A Rider’s Dreams

Former equestrian looks back at career and the future ahead

Rachael Milkey poses before competing in a tournament. Photo courtesy of Rachael Milkey

For Rachael Milkey, horsing around was a literal term for much of her collegiate career.

Growing up with Horses 

Now a business administration graduate, Milkey is the former vice president of the equestrian team and absolutely enjoyed every second of it.  

“I’ve competed in 4-H and eventing competitions throughout the years and was on the equestrian team all through high school,” Milkey said. “I wanted to continue being around horses at school and show at a collegiate level.” 

Milkey got into horses by reading books about them and she slowly became obsessed. She then decided to take lessons when she was nine. From there, Milkey started attending camps and showing at 4-H fairs and fun shows. In high school, she moved to eventing with the Dexter equestrian team. 

“When I was young, my absolute favorite memories were of the annual 4-H fair where we got to spend a whole week nonstop with our horses and friends, riding constantly, having sleepovers in the barns and cheering each other on in the arena as we got to show a different discipline every day,” Milkey said. “There was such a feeling of camaraderie among everyone there. We made lasting friendships and memories that are still dear to me today.” 

Collegiate Competition 

Looking back, Milkey said her favorite thing about her time on the equestrian team at Ferris was being around “fellow crazy horse girls.” When she was a part of the team, they were focused on team building and being a cohesive group. Aside from keeping their team compliant with Ferris club sports and the Intercollegiate Horse Show Association, the team leadership shared the common goal of becoming a true team.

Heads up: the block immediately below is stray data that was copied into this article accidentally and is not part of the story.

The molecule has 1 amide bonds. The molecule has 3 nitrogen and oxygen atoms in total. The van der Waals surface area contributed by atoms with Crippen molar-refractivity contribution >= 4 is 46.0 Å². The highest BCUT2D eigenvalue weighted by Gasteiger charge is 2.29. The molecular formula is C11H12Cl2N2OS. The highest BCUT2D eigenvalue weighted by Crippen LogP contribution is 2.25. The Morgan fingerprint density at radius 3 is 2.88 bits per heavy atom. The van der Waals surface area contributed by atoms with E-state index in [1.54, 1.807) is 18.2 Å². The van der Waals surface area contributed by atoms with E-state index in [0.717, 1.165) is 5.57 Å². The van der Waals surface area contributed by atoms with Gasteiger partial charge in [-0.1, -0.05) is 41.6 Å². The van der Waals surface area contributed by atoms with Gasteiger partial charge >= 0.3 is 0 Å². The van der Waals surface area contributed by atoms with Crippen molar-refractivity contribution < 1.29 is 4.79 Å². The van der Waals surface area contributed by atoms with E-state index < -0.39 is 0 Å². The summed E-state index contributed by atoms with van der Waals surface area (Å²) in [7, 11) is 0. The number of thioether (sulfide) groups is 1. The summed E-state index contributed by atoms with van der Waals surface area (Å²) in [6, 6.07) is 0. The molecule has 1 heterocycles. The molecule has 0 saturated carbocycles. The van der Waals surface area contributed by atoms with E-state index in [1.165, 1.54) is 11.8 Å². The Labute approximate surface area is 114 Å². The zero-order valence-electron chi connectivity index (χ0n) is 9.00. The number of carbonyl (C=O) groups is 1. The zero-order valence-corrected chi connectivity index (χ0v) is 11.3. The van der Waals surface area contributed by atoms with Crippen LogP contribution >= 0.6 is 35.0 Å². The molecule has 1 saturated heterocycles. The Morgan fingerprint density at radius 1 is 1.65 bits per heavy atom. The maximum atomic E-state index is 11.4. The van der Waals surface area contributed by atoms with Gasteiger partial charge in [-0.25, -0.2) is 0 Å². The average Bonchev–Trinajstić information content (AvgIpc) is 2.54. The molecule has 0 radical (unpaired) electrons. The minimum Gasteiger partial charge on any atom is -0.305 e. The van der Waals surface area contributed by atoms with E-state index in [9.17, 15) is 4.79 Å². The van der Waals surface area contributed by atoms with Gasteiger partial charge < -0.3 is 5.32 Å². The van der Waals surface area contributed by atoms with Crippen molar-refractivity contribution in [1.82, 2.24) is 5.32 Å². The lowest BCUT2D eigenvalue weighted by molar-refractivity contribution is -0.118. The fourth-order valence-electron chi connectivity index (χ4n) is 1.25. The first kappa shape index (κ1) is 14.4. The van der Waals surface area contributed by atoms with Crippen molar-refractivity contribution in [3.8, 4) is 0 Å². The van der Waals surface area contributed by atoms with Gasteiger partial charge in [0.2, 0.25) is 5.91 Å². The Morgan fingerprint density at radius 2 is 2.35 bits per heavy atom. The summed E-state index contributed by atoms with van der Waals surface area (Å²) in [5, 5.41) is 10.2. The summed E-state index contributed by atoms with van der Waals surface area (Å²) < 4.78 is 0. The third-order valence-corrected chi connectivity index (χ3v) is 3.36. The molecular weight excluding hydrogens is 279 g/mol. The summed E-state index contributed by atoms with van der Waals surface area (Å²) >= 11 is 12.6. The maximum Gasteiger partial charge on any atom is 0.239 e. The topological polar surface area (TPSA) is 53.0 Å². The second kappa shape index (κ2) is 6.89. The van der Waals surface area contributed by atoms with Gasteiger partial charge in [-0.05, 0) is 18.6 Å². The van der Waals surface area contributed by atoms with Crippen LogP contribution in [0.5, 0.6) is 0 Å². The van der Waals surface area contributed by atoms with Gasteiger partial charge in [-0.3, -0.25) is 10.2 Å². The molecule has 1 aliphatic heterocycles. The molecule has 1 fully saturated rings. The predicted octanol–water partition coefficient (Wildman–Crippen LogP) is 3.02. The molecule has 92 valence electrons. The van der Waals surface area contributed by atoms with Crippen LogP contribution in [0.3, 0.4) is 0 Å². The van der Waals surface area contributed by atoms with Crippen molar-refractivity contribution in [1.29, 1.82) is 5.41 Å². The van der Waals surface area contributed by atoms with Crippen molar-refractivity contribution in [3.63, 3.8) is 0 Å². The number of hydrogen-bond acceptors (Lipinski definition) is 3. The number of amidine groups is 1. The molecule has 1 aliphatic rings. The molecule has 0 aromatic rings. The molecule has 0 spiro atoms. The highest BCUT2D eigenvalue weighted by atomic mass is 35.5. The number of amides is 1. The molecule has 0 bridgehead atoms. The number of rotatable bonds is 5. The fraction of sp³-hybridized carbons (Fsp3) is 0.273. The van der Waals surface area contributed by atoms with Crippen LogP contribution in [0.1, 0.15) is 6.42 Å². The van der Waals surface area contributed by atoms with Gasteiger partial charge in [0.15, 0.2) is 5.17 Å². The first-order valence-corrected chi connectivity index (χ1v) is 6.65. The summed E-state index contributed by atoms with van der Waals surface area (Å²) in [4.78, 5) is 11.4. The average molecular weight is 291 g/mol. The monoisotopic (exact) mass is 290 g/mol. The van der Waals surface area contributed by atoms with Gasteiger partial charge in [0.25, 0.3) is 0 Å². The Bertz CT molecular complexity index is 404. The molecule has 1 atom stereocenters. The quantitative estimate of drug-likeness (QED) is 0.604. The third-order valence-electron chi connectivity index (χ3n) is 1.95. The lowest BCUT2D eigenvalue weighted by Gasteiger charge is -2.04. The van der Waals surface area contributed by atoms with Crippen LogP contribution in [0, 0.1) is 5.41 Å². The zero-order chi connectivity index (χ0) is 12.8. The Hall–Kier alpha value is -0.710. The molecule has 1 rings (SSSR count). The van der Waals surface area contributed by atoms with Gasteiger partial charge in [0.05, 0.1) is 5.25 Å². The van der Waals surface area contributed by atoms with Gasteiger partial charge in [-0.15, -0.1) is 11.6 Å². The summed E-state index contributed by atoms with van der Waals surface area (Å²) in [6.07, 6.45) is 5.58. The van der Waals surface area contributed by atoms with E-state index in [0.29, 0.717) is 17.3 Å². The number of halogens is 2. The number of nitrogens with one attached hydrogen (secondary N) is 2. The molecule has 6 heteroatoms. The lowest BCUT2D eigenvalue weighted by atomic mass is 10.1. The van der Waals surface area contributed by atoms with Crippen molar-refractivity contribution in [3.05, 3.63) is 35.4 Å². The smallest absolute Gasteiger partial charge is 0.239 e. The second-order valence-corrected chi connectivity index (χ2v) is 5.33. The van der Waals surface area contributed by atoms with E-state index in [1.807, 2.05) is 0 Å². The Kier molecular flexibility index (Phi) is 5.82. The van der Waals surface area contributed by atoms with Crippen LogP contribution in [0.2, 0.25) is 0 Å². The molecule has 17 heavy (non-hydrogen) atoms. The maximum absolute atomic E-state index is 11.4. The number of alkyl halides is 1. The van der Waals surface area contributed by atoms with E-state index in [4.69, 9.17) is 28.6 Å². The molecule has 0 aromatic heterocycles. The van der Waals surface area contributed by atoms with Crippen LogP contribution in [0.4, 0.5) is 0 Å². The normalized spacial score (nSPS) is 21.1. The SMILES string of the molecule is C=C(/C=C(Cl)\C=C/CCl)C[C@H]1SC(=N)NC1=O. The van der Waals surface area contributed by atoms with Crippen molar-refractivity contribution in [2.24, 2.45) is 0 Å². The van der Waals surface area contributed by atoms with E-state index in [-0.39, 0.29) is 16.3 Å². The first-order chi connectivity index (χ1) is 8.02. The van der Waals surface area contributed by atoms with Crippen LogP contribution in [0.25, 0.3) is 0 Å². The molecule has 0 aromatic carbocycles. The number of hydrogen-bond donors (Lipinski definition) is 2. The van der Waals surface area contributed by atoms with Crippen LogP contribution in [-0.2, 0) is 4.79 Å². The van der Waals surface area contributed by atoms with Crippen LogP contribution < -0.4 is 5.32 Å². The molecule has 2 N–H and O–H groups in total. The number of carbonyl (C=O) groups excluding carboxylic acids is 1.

“There was a lot to learn as far as the nuances of club sports and it was quite a time commitment, but it felt good to contribute my time so the team could be in a good spot,” Milkey said. “We chose to do the extra work to bring us together as a supportive team and it was really fulfilling to be a part of spearheading that effort. I learned a lot and am hopeful that what we did set the team up for future success.” 

Not only does the team get to practice, trail ride and show together, but they also try to plan fun outside activities, such as yoga, canvas painting nights and holiday gatherings. As vice president, Milkey was in charge of organizing community service events and volunteer opportunities. She was also a captain for their Relay for Life team.

“Seeing all of the planning and hard work paying off was so rewarding and understanding the work that went into organizing shows made me appreciate each horse event even more,” Milkey said. “I remember those being stressful weekends, but full of laughter, learning and fun times.”